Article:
Prediction of Treatment Outcomes for Personality Disordered Offenders
Sarah-Jane Archibald, Colin Campbell, Derval Ambrose
The Journal of Forensic Practice
Evidence has shown associations between personality disorder (PD) and poor treatment outcomes. This study has three aims. Firstly, to establish which risk assessment method (i.e. structured professional judgement or actuarial) is most reliable for predicting treatment outcomes for individuals with PD. Secondly, to determine whether individuals identified as high risk are more likely to have poorer treatment outcomes. Thirdly, to determine if engagement in treatment helps to reduce risk assessment scores.
50 patients were recruited from a medium secure forensic personality disorder service. Their risk was assessed using one structured professional judgement instrument (the HCR-20) and one actuarial instrument (the RM2000). The study used a retrospective cohort design.
Overall, the HCR-20 was a better predictor of treatment outcome than the RM2000. Personality-disordered offenders with high HCR-20 scores are at an increased risk of adverse treatment outcomes.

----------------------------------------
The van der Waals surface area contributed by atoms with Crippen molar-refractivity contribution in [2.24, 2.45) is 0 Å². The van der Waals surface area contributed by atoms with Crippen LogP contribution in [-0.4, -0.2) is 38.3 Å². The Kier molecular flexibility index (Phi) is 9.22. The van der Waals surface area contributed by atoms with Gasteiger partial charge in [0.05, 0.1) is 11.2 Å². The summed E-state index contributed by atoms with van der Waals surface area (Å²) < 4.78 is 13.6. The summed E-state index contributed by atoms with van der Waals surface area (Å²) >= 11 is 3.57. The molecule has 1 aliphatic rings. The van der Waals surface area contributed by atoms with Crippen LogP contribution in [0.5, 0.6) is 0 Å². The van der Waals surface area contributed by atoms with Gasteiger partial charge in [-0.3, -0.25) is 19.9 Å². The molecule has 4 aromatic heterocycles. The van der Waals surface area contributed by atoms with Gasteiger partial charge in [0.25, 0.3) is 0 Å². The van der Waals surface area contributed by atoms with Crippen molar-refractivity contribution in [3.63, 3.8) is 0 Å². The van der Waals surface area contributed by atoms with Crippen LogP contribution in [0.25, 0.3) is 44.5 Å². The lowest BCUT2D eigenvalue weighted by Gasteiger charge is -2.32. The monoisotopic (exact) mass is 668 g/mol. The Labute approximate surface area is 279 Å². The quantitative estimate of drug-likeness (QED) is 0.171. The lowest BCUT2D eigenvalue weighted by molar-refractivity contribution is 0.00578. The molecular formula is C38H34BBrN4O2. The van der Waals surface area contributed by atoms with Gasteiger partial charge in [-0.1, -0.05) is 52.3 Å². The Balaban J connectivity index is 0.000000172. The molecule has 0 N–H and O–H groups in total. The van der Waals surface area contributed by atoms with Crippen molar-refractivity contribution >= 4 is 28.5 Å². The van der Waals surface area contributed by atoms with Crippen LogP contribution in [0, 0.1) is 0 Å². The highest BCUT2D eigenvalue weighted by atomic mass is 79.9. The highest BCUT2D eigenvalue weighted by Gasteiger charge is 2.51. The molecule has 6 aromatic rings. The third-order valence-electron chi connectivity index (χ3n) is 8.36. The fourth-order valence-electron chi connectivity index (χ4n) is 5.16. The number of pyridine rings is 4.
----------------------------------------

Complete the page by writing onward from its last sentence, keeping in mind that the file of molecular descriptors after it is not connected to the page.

This investigation used a small, non-randomised sample of male patients with PD at one South East England medium secure unit. The data was over-represented by white British males. Future research should compare PD offenders with non PD offenders to investigate what factors best predict poorer treatment outcomes.
The findings indicate that structured professional judgement approaches are more effective predictors of risk than actuarial measures for assessing personality disordered offenders.
The findings indicate that structured professional judgement approaches are more effective predictors of risk than actuarial measures for assessing patients with PD. This study therefore adds value to forensic services and to the risk assessment debate.